At a rally in Panama City Beach, Florida, on Wednesday night, President Donald Trump complained to his supporters that there was an “invasion” of migrants at the U.S.-Mexico border. This meant, he asserted, that there were just a couple of Border Patrol agents to handle “hundreds and hundreds of people” arriving en masse. “And don’t forget, we don’t let them and we can’t let them use weapons,” he said. “We can’t. Other countries do. We can’t. I would never do that. But how do you stop these people?”
“Shoot them!” someone in the audience of about 7,000 shouted. The crowd laughed, and many applauded.
Trump smiled and shook his head. “That’s only in the Panhandle you can get away with that statement,” he said. The crowd cheered. “Only in the Panhandle.”
While not an endorsement of extrajudicial killings, Trump’s tolerance for a joke about murdering asylum-seekers and failure to condemn the thought of violence still galled many people. The comment also came after the recent arrest of the leader of a right-wing militia group that had been detaining—or, as the American Civil Liberties Union called it, kidnapping—groups of migrant families, allegedly at gunpoint and while passing itself off as law enforcement, to hold them for Immigration and Customs Enforcement.
The group, the United Constitutional Patriots, is led by Larry Mitchell Hopkins, who was arrested on charges of possessing a firearm and ammunition as a felon. According to an FBI document cited in his arrest warrant, Hopkins had once allegedly said his group was training to assassinate President Barack Obama, Hillary Clinton, and George Soros. According to a police report obtained by The Young Turks, another member of the group allegedly had asked why they weren’t just killing the migrants. “Why are we just apprehending them and not lining them up and shooting them?” he allegedly asked another member during a patrol in April. “We have to go back to Hitler days and put them all in a gas chamber.”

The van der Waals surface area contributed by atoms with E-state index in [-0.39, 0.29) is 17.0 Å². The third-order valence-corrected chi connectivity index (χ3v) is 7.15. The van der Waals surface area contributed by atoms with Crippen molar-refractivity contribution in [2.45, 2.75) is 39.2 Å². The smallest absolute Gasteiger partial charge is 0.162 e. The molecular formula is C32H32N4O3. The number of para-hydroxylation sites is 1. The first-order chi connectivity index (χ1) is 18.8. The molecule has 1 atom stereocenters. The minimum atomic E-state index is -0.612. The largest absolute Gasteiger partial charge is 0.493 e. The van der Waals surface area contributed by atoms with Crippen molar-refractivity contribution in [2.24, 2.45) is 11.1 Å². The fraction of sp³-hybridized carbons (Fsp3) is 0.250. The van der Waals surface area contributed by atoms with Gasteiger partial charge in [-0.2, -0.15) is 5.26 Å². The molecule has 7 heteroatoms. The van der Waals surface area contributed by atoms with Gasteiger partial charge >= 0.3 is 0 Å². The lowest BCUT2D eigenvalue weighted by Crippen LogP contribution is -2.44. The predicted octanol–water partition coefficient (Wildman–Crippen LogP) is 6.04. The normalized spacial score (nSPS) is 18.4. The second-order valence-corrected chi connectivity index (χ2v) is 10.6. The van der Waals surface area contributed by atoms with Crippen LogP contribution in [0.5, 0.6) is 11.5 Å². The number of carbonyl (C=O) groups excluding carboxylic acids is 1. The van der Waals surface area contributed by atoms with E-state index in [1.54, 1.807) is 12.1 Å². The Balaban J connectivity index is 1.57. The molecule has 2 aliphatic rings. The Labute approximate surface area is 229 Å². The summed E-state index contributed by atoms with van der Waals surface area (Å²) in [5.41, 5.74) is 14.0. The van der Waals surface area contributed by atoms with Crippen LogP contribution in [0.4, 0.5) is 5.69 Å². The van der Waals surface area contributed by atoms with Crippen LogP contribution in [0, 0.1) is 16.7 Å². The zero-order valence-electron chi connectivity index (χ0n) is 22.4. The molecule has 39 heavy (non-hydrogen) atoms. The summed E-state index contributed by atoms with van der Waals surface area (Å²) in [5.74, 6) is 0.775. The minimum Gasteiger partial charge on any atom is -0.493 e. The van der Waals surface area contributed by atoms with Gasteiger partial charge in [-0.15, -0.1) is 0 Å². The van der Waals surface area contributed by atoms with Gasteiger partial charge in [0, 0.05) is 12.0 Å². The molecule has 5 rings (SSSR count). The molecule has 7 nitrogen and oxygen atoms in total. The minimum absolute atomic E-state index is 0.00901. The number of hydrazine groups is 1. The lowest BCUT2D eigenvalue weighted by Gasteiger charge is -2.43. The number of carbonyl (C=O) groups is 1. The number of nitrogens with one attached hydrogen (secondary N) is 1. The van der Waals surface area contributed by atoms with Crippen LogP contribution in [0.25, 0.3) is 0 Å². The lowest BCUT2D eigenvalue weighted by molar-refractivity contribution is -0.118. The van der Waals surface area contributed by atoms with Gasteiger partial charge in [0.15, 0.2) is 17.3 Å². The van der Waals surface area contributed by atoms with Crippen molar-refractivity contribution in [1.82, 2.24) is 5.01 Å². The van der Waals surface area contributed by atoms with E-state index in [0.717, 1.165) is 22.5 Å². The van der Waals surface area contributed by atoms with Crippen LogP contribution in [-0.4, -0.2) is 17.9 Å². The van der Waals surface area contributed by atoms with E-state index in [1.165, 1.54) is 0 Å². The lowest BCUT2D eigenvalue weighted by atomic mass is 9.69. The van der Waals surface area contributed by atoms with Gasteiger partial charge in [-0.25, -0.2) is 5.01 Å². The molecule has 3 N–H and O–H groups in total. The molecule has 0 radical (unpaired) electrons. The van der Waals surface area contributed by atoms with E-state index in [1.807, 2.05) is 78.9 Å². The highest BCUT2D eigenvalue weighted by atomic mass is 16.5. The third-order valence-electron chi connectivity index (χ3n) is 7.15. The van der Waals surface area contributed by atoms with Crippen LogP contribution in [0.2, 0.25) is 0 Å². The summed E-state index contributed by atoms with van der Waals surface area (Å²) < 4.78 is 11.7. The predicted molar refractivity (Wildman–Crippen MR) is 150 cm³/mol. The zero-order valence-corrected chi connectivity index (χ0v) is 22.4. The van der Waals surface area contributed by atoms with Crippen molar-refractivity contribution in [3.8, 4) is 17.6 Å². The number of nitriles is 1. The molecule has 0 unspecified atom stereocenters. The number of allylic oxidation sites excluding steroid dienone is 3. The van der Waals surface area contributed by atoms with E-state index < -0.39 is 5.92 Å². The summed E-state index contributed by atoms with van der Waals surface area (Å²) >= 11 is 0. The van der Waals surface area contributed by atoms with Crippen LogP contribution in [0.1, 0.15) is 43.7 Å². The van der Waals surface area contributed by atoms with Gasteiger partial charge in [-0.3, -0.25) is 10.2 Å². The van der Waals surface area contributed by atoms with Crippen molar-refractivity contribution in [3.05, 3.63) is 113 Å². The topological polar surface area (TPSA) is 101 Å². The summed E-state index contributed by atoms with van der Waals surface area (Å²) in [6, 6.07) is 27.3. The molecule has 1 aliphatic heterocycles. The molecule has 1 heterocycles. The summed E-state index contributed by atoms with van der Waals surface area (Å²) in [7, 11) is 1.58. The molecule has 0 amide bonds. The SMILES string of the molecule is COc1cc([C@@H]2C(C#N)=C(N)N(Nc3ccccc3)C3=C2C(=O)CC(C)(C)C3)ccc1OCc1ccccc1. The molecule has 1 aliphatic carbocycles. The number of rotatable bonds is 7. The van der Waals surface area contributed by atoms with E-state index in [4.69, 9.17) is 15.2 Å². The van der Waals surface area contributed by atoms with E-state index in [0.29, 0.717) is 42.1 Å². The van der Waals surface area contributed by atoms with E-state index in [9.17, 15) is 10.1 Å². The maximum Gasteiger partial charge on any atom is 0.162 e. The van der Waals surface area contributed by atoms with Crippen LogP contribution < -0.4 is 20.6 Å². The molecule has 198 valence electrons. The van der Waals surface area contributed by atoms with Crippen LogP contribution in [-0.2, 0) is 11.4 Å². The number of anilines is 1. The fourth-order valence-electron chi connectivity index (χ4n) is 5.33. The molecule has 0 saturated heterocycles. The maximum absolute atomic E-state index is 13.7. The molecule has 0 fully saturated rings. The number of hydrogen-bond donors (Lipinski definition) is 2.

It’s not the first time Trump has seemed to wink at the idea of violence from his supporters. There was, famously, his comment about “Second Amendment people” handling the prospect of a Hillary Clinton presidency. After a protester was removed from one of his rallies in Las Vegas, Trump said, “I’d like to punch him in the face.” In another incident, after a protester was removed from a Birmingham, Alabama, rally, Trump suggested, “Maybe he should have been roughed up.” At another rally: “Part of the problem is no one wants to hurt each other anymore.” And another: “Knock the crap out of him, would you? I promise you, I will pay your legal fees.” At a rally in Montana, he praised Rep. Greg Gianforte, who once body-slammed a reporter, specifically for the assault: “Any guy that can do a body slam, he’s my kind of—he’s my guy.”